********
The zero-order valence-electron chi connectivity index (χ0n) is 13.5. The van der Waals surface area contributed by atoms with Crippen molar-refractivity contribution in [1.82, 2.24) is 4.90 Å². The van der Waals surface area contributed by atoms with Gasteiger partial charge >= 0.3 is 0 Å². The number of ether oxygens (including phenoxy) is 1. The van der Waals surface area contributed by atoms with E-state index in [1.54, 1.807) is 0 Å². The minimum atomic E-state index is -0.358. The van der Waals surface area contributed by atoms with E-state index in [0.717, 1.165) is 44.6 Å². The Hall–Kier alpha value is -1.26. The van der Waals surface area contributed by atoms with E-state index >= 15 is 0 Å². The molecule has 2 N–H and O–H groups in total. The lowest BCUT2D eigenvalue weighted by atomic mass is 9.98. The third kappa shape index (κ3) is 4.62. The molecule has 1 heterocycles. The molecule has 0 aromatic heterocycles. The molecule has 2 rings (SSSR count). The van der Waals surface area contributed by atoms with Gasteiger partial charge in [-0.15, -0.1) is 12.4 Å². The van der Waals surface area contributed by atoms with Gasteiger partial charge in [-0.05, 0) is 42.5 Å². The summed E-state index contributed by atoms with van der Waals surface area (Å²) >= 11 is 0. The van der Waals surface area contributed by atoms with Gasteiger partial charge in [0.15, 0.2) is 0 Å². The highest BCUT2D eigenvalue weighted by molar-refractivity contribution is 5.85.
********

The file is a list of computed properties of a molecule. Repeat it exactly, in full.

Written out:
The zero-order valence-electron chi connectivity index (χ0n) is 13.5. The van der Waals surface area contributed by atoms with Crippen molar-refractivity contribution in [1.82, 2.24) is 4.90 Å². The van der Waals surface area contributed by atoms with Gasteiger partial charge >= 0.3 is 0 Å². The number of ether oxygens (including phenoxy) is 1. The van der Waals surface area contributed by atoms with E-state index in [1.54, 1.807) is 0 Å². The minimum atomic E-state index is -0.358. The van der Waals surface area contributed by atoms with E-state index in [0.717, 1.165) is 44.6 Å². The Hall–Kier alpha value is -1.26. The van der Waals surface area contributed by atoms with E-state index >= 15 is 0 Å². The molecule has 2 N–H and O–H groups in total. The lowest BCUT2D eigenvalue weighted by atomic mass is 9.98. The third kappa shape index (κ3) is 4.62. The molecule has 1 heterocycles. The molecule has 0 aromatic heterocycles. The molecule has 2 rings (SSSR count). The van der Waals surface area contributed by atoms with Gasteiger partial charge in [-0.15, -0.1) is 12.4 Å². The van der Waals surface area contributed by atoms with Gasteiger partial charge in [-0.05, 0) is 42.5 Å². The summed E-state index contributed by atoms with van der Waals surface area (Å²) >= 11 is 0. The van der Waals surface area contributed by atoms with Gasteiger partial charge in [0.15, 0.2) is 0 Å². The highest BCUT2D eigenvalue weighted by molar-refractivity contribution is 5.85.